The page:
Sunday, January 23, 2011

The Sixth Annual Kevin Kline Awards Nominations

The Kevin Kline Awards honor excellence in St. Louis professional theater, and are presented by the Professional Theatre Awards Council, and the nominees for the Sixth Annual Kevin Kline Awards are out!

The Award winners will be announced in a ceremony on Monday, March 28 at the Loretto-Hilton Theater.  Congratulations to all of the nominees!

Outstanding Production for Young Audiences
"Delilah's Wish," Metro Theater Company
"A Peter Rabbit Tale," The Rep's Imaginary Theatre Company
"Amelia Earhart," The Rep's Imaginary Theatre Company
"The Aristocats," Stages St. Louis
"The Nutcracker," The Rep's Imaginary Theatre Company

Outstanding New Play or Musical
Jami Brandli, "The Sinker," HotCity Theatre
Lee Patton Chiles, "Eye on the Sparrow — The World Within St. Louis," Gitana Productions
David Slavitt, translator, from Sophocles, "Oedipus King," Upstream Theater
Sandra Marie Vago, "Treading Backwards Thru Quicksand Without Wearing Your Water Wings," Black Cat Theatre

Outstanding Costume Design
JC Krajicek, "Tartuffe," Mustard Seed Theatre
Dorothy Marshall Englis, "Hamlet," Shakespeare Festival St. Louis
John Inchiostro, "The Aristocats," Stages St. Louis
JC Krajicek, "Crumbs from the Table of Joy," Mustard Seed Theatre
Jess Goldstein, "High," Repertory Theatre of St. Louis

Outstanding Lighting Design
Brian Sidney Bembridge, "Crime and Punishment," Repertory Theatre of St. Louis
Matthew McCarthy, "Big River," Stages St. Louis
Matthew McCarthy, "Promises, Promises," Stages St. Louis
John Lasiter, "High," Repertory Theatre of St. Louis

Outstanding Set Design
Gianni Downs, "Crime and Punishment," Repertory Theatre of St. Louis
Christopher M. Waller, "It Had To Be You," Max and Louie Productions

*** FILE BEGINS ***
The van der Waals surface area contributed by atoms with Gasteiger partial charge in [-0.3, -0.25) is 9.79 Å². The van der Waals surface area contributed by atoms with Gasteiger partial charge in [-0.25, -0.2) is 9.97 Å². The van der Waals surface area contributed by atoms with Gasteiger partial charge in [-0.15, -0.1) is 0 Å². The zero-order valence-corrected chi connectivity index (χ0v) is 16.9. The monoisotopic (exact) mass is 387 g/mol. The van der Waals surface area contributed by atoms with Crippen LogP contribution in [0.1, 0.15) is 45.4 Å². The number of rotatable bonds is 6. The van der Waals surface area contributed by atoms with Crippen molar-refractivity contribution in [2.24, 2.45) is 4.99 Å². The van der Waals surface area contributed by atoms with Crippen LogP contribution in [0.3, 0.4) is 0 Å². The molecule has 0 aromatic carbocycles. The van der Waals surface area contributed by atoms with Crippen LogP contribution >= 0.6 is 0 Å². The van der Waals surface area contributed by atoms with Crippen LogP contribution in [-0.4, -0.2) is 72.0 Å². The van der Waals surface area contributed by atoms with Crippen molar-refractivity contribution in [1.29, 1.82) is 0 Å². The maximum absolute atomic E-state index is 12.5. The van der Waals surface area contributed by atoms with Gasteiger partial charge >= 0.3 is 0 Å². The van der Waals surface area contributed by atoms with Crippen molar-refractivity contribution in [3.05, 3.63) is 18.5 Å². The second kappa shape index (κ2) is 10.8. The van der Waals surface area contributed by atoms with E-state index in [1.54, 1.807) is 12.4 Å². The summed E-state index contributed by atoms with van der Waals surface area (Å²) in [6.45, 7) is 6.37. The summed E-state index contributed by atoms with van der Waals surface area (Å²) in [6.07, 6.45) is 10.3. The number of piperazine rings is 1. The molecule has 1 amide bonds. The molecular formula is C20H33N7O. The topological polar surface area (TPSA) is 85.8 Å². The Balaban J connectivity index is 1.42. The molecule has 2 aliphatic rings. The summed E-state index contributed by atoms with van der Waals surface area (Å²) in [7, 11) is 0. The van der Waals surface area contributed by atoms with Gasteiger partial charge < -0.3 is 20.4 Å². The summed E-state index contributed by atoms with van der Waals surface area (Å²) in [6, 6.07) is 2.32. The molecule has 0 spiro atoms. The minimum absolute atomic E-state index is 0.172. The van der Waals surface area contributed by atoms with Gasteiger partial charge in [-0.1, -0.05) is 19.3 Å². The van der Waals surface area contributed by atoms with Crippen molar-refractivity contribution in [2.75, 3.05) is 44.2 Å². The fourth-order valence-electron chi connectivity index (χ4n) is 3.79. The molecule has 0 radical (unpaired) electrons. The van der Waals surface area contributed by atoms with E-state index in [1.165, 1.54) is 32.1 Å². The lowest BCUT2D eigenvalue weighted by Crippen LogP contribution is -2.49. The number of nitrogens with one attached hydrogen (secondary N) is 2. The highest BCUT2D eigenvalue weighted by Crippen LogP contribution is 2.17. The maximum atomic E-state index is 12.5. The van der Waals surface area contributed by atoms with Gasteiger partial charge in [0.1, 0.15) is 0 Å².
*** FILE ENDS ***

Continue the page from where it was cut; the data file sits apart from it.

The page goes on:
Mark Halpin, "Promises, Promises," Stages St. Louis
Michael Heil, "Oedipus King," Upstream Theater
David Gallo, "High," Repertory Theatre of St. Louis

Outstanding Sound Design
Mic Pool, "The 39 Steps," Repertory Theatre of St. Louis
Josh Limpert, "Outlying Islands," Upstream Theatre
Ann Slayton and Robin Weatherall, "Hamlet," Shakespeare Festival St. Louis
Matthew Koch, "Slasher," HotCity Theatre

Outstanding Ensemble in a Play
"The 39 Steps," Repertory Theatre of St. Louis
"Outlying Islands," Upstream Theater
"Hamlet," Shakespeare Festival St. Louis
"High," Repertory Theatre of St. Louis
"The Chosen," Mustard Seed Theatre

Outstanding Supporting Actress in a Play
Kari Ely, "Why Torture Is Wrong, and the People Who Love Them," HotCity Theatre
Kimiye Corwin, "Hamlet," Shakespeare Festival St. Louis
Colleen Backer, "Our Town," Stray Dog Theatre
Patrese McClain, "Crumbs from the Table of Joy," Mustard Seed Theatre
Kelley Ryan, "Equus," HotCity Theatre
Betsy Bowman, "The Tempest," St. Louis Shakespeare
Susan Greenhill, "Next Fall," Repertory Theatre of St. Louis

Outstanding Supporting Actor in a Play
Jerry Vogel, "Outlying Islands," Upstream Theater
Bobby Miller, "Laughter on the 23rd Floor," New Jewish Theatre
Evan Jonigkeit, "High," Repertory Theatre of St. Louis
Richard Lewis, "The Chosen," Mustard Seed Theatre
Aaron Orion Baker, "Long Day's Journey Into Night," Muddy Waters Theatre

Outstanding Lead Actress in a Play
Michelle Hand, "Fires in the Mirror," Mustard Seed Theatre
Magan Wiles, "My Name Is Rachel Corrie," Blue Rose Stage Collective
Kathleen Turner, "High," Repertory Theatre of St. Louis
Kari Ely, "Long Day's Journey Into Night," Muddy Waters Theatre

Outstanding Lead Actor in a Play
Jason Cannon, "Outlying Islands," Upstream Theater
Scott McMasters, "Outlying Islands," Upstream Theater
Jim Butz, "Hamlet," Shakespeare Festival St. Louis
Drew Pannebacker, "Equus," HotCity Theatre
Alan Knoll, "This Wonderful Life," Dramatic License Productions

Outstanding Director of a Play
Philip Boehm, "Outlying Islands," Upstream Theater
Bruce Longworth, "Hamlet," Shakespeare Festival St. Louis
Doug Finlayson, "Equus," HotCity Theatre
Philip Boehm, "Oedipus King," Upstream Theater
Rob Ruggiero, "High," Repertory Theatre of St. Louis
Deanna Jent, "The Chosen," Mustard Seed Theatre

Outstanding Production of a Play
"Outlying Islands," Upstream Theater
"Hamlet," Shakespeare Festival St. Louis
"High," Repertory Theatre of St. Louis
"The Chosen," Mustard Seed Theatre